FEET: Round, with thick pads.

STERN: Low, never carried above the level of the back, feathered, and with a lively motion.

COAT: Straight or flat, and thick.

COLOUR: Red or orange and white.

GENERAL APPEARANCE: Symmetrical, compact, strong, merry, active, not stilty, built for endurance and activity, and about 28 lb. and upwards in weight, but not exceeding 45 lb

English Springer Spaniel

Monday, May 28th, 2007

English Springer SpanielIt is only quite recently that the Kennel Club has officially recognised the variety known by the name at the head of this section. For a long time the old-fashioned liver and white, or black Spaniels, longer in the leg than either Sussex or Field Spaniels, had been known as Norfolk Spaniels, and under this title the Spaniel Club has published a description of them.

There had, however, been a considerable amount of discussion about the propriety of this name of “Norfolk,” and the weight of the evidence adduced went to show that as far as any territorial connection with the county of that name went, it was a misnomer, and that it probably arose from the breed having been kept by one of the Dukes of Norfolk, most likely that one quoted by Blaine in his Rural Sports, who was so jealous of his strain that it was only on the expressly stipulated condition that they were not to be allowed to breed in the direct line that he would allow one to leave his kennels.

But, when this old breed was taken up by the Sporting Spaniel Society, they decided to drop the name of “Norfolk,” and to revert to the old title of “Springer,” not, perhaps, a very happy choice, as all Spaniels are, properly speaking, Springers in contradistinction to Setters.

The complete official designation on the Kennel Club’s register is “English Springers other than Clumbers, Sussex, and Field,” a very clumsy name for a breed. There is no doubt that this variety of Spaniel retains more resemblance to the old strains which belonged to our forefathers, before the long and low idea found favour in the eyes of exhibitors, and it was certainly well worth preserving. 

The only way nowadays by which uniformity of type can be obtained is by somebody having authority drawing up a standard and scale of points for breeders to go by, and the Sporting Spaniel Society are to be commended for having done this for the breed under notice, the fruit of their action being already apparent in the larger and more uniform classes to be seen at shows.

As the officially recognised life of the breed has been such a short one, there are naturally not very many names of note among the prize-winners. The principal breeders and owners have so far been Mr. W. Arkwright, Mr. Harry Jones, Sir Hugo FitzHerbert, Mr. C. C.  Bethune Eversfield, and Mr. Winton Smith.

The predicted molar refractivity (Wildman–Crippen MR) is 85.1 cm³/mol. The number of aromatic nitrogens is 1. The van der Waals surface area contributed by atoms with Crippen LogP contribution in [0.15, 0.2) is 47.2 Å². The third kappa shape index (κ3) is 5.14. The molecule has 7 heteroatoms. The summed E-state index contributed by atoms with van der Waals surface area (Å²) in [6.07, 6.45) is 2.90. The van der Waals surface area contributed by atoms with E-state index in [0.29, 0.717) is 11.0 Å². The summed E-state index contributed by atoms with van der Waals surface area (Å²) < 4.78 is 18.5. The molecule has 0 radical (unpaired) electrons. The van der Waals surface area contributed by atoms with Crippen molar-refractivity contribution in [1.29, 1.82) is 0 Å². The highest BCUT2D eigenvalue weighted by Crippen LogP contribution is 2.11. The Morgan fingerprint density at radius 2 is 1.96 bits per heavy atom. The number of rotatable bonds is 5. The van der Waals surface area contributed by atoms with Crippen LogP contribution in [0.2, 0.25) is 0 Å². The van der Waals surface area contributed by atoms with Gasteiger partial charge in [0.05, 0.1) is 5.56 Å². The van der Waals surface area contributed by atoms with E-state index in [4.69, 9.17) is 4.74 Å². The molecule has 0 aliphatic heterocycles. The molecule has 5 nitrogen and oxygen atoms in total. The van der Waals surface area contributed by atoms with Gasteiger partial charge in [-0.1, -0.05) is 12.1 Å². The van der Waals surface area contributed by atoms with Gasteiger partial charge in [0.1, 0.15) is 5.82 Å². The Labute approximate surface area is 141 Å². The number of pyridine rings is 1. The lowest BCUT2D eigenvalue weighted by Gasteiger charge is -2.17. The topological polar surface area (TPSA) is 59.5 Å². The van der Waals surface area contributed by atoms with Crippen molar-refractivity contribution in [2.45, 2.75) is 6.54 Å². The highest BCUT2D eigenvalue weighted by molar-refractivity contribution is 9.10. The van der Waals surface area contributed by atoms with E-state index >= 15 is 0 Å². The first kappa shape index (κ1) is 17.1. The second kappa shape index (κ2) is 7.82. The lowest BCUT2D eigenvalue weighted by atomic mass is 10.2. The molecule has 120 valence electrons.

They are undoubtedly the right dogs for those who want Spaniels to travel faster and cover more ground than the more ponderous and short-legged Clumbers, Sussex, or Field Spaniels do, but their work is hardly equal in finish and precision to that of either of the two former breeds.

The following revised description of the English Springer has been issued by the Sporting Spaniel Society:

SKULL: Long and slightly arched on top, fairly broad, with a stop, and well-developed temples.

JAWS: Long and broad, not snipy, with plenty of thin lip.

EYES: Medium size, not too full, but bright and intelligent, of a rich brown.

EARS: Of fair length, low set, and lobular in shape.

NECK: Long, strong, and slightly arched. 

SHOULDERS: Long and sloping.

FORE-LEGS: Of a moderate length, straight, with flat strong bone.

BODY: Strong, with well-sprung ribs, good girth, and chest deep and fairly broad.

LOIN: Rather long, strong, and slightly arched.

HIND-QUARTERS AND HIND-LEGS: Very muscular, hocks well let down, stifles moderately bent, and not twisted inwards or outwards.

FEET: Strong and compact.

STERN: Low carried, not above the level of the back, and with a vibratory motion. 

COAT: Thick and smooth or very slightly wavy, it must not be too long. The feathering must be only moderate on the ears, and scanty on the legs, but continued down to the heels.

COLOUR:Liver and white and black and white (with or without tan), fawn and white, yellow and white, also roans and self colours of all these tints. The pied colours are preferable, however, as more easily seen in cover.

GENERAL APPEARANCE: An active compact dog, upstanding, but by no means stilty.His height at shoulder should about equal his length from the top of the withers to the root of the tail.